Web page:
Hi, I'm Dave Thurlow for the Weather Notebook. The first English people to settle in North America had a rough go of things. One group settled on Roanoke Island, in the Tidewater area of Virginia, around 1560. But the last record of the group is only 27 years later, in 1587.
The scientists found that the worst three years of the mid-Atlantic drought ran from 1587 to 1589. That's precisely when the Lost Colonists turned up missing. Finding and growing food was clearly a challenge, but another hazard that faced the settlers and native Americans was the brackish water they had to drink. Because rainfall was so scarce, the natural salt of the Tidewater became concentrated, and many people died from salt poisoning.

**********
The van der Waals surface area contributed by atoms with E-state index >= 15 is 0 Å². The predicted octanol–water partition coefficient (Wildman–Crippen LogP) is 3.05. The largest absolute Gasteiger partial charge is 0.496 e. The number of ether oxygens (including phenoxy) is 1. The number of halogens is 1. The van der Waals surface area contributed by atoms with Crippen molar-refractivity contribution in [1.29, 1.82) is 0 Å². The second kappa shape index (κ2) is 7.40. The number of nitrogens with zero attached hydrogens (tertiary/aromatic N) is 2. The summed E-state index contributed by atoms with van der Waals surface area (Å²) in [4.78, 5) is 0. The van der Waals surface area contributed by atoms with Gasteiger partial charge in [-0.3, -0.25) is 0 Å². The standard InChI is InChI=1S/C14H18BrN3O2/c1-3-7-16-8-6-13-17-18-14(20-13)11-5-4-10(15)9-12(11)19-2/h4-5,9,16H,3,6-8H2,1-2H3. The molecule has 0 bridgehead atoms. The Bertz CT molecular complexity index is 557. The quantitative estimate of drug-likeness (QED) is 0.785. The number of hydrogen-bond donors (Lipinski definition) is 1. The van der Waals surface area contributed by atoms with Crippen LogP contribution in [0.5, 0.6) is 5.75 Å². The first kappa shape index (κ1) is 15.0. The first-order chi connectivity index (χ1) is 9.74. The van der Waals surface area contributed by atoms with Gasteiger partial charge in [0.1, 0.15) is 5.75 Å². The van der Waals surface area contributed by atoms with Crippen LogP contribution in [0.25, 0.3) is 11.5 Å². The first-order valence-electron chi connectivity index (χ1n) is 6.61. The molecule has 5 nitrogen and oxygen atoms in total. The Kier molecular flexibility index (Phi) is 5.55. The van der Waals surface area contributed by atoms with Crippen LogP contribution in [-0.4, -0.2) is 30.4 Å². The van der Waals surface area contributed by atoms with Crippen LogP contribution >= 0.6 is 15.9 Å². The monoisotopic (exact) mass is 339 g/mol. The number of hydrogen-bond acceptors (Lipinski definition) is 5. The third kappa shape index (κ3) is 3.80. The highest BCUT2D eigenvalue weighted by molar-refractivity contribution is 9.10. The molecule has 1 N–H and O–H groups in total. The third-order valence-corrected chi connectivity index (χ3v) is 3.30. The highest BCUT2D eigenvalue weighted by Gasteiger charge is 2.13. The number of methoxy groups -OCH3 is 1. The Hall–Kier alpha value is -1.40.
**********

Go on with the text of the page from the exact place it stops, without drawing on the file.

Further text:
Some historians have blamed these colonies for poor planning and even accused them of being apathetic about their own survival. But according to the new data from tree rings, even the best planned colony would have been severely tested by what could have been the biggest drought of the millennium.
Today's contributing writer is Bob Henson. Our show is produced by the Mount Washington Observatory, underwritten by Subaru, the beauty of all wheel drive, with major support provided by the National Science Foundation.